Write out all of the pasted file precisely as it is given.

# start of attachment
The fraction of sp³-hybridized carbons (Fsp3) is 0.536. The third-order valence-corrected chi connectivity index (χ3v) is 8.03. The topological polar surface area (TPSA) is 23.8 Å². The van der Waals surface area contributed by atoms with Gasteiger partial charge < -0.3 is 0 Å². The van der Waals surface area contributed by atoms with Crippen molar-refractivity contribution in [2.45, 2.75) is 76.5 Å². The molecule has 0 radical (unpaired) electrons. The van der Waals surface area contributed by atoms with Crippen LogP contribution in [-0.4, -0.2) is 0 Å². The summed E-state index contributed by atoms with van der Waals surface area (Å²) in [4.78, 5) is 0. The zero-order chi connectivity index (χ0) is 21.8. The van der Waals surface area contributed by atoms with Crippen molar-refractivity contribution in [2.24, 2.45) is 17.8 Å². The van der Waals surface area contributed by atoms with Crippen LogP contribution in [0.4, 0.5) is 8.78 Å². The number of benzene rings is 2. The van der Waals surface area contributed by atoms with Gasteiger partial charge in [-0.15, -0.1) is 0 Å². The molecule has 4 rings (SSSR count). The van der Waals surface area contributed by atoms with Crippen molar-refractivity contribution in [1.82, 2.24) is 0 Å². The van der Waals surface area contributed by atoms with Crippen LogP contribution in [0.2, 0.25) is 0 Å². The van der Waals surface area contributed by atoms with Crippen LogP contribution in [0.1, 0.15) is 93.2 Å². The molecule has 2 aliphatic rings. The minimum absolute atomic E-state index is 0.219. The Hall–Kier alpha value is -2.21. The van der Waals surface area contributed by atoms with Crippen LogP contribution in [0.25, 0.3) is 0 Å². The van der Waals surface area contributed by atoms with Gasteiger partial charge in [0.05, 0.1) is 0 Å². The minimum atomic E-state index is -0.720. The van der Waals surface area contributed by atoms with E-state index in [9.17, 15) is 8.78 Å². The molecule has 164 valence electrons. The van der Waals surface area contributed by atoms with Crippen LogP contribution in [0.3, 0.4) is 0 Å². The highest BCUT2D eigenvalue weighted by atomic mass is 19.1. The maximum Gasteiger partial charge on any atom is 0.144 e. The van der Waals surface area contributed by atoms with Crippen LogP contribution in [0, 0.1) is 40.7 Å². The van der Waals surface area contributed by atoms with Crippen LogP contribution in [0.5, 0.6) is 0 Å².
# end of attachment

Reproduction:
The fraction of sp³-hybridized carbons (Fsp3) is 0.536. The third-order valence-corrected chi connectivity index (χ3v) is 8.03. The topological polar surface area (TPSA) is 23.8 Å². The van der Waals surface area contributed by atoms with Gasteiger partial charge < -0.3 is 0 Å². The van der Waals surface area contributed by atoms with Crippen molar-refractivity contribution in [2.45, 2.75) is 76.5 Å². The molecule has 0 radical (unpaired) electrons. The van der Waals surface area contributed by atoms with Crippen LogP contribution in [-0.4, -0.2) is 0 Å². The summed E-state index contributed by atoms with van der Waals surface area (Å²) in [4.78, 5) is 0. The zero-order chi connectivity index (χ0) is 21.8. The van der Waals surface area contributed by atoms with Crippen molar-refractivity contribution in [2.24, 2.45) is 17.8 Å². The van der Waals surface area contributed by atoms with Crippen LogP contribution in [0.4, 0.5) is 8.78 Å². The number of benzene rings is 2. The van der Waals surface area contributed by atoms with Gasteiger partial charge in [-0.15, -0.1) is 0 Å². The molecule has 4 rings (SSSR count). The van der Waals surface area contributed by atoms with Crippen molar-refractivity contribution in [1.82, 2.24) is 0 Å². The van der Waals surface area contributed by atoms with Crippen LogP contribution in [0.2, 0.25) is 0 Å². The van der Waals surface area contributed by atoms with Crippen LogP contribution in [0.1, 0.15) is 93.2 Å². The molecule has 2 aliphatic rings. The minimum absolute atomic E-state index is 0.219. The Hall–Kier alpha value is -2.21. The van der Waals surface area contributed by atoms with Crippen LogP contribution in [0.25, 0.3) is 0 Å². The van der Waals surface area contributed by atoms with Gasteiger partial charge in [0.05, 0.1) is 0 Å². The minimum atomic E-state index is -0.720. The van der Waals surface area contributed by atoms with E-state index in [9.17, 15) is 8.78 Å². The molecule has 164 valence electrons. The van der Waals surface area contributed by atoms with Crippen LogP contribution in [0.3, 0.4) is 0 Å². The highest BCUT2D eigenvalue weighted by atomic mass is 19.1. The maximum Gasteiger partial charge on any atom is 0.144 e. The van der Waals surface area contributed by atoms with Crippen LogP contribution in [0, 0.1) is 40.7 Å². The van der Waals surface area contributed by atoms with Crippen LogP contribution in [0.5, 0.6) is 0 Å².